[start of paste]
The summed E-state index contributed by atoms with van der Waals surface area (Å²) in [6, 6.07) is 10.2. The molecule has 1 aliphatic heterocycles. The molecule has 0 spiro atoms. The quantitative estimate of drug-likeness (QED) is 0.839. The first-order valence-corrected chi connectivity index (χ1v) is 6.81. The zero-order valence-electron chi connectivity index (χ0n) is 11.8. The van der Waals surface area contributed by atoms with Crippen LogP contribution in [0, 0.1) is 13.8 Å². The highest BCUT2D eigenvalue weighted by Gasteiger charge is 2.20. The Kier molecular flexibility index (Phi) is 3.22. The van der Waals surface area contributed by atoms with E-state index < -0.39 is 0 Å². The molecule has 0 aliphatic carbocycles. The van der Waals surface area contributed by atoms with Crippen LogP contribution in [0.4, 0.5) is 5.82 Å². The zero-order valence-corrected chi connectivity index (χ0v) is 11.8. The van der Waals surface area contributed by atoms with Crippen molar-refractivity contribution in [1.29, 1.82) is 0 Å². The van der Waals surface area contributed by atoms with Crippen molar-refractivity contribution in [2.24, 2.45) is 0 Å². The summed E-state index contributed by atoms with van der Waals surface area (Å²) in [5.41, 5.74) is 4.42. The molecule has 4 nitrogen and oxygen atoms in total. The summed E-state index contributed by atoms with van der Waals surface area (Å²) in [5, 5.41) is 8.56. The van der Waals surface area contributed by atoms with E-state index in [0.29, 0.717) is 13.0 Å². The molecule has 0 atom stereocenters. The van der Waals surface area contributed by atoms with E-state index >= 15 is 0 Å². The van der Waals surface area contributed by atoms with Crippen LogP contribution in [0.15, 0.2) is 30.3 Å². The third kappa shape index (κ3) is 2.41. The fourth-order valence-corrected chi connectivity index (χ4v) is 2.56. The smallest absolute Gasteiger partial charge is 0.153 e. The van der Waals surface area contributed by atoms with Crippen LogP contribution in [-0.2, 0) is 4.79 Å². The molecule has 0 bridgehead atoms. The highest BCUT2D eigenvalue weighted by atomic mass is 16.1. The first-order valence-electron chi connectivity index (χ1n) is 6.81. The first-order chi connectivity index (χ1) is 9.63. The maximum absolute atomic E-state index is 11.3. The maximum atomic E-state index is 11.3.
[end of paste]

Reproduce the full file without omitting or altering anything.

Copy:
The summed E-state index contributed by atoms with van der Waals surface area (Å²) in [6, 6.07) is 10.2. The molecule has 1 aliphatic heterocycles. The molecule has 0 spiro atoms. The quantitative estimate of drug-likeness (QED) is 0.839. The first-order valence-corrected chi connectivity index (χ1v) is 6.81. The zero-order valence-electron chi connectivity index (χ0n) is 11.8. The van der Waals surface area contributed by atoms with Crippen LogP contribution in [0, 0.1) is 13.8 Å². The highest BCUT2D eigenvalue weighted by Gasteiger charge is 2.20. The Kier molecular flexibility index (Phi) is 3.22. The van der Waals surface area contributed by atoms with E-state index < -0.39 is 0 Å². The molecule has 0 aliphatic carbocycles. The van der Waals surface area contributed by atoms with Crippen LogP contribution in [0.4, 0.5) is 5.82 Å². The zero-order valence-corrected chi connectivity index (χ0v) is 11.8. The van der Waals surface area contributed by atoms with Crippen molar-refractivity contribution in [1.29, 1.82) is 0 Å². The van der Waals surface area contributed by atoms with Crippen molar-refractivity contribution in [2.24, 2.45) is 0 Å². The summed E-state index contributed by atoms with van der Waals surface area (Å²) in [5.41, 5.74) is 4.42. The molecule has 4 nitrogen and oxygen atoms in total. The summed E-state index contributed by atoms with van der Waals surface area (Å²) in [5, 5.41) is 8.56. The van der Waals surface area contributed by atoms with E-state index in [0.29, 0.717) is 13.0 Å². The molecule has 0 atom stereocenters. The van der Waals surface area contributed by atoms with E-state index >= 15 is 0 Å². The van der Waals surface area contributed by atoms with Crippen LogP contribution in [0.15, 0.2) is 30.3 Å². The third kappa shape index (κ3) is 2.41. The fourth-order valence-corrected chi connectivity index (χ4v) is 2.56. The smallest absolute Gasteiger partial charge is 0.153 e. The van der Waals surface area contributed by atoms with Crippen LogP contribution in [-0.2, 0) is 4.79 Å². The molecule has 0 bridgehead atoms. The highest BCUT2D eigenvalue weighted by atomic mass is 16.1. The first-order valence-electron chi connectivity index (χ1n) is 6.81. The first-order chi connectivity index (χ1) is 9.63. The maximum absolute atomic E-state index is 11.3. The maximum atomic E-state index is 11.3.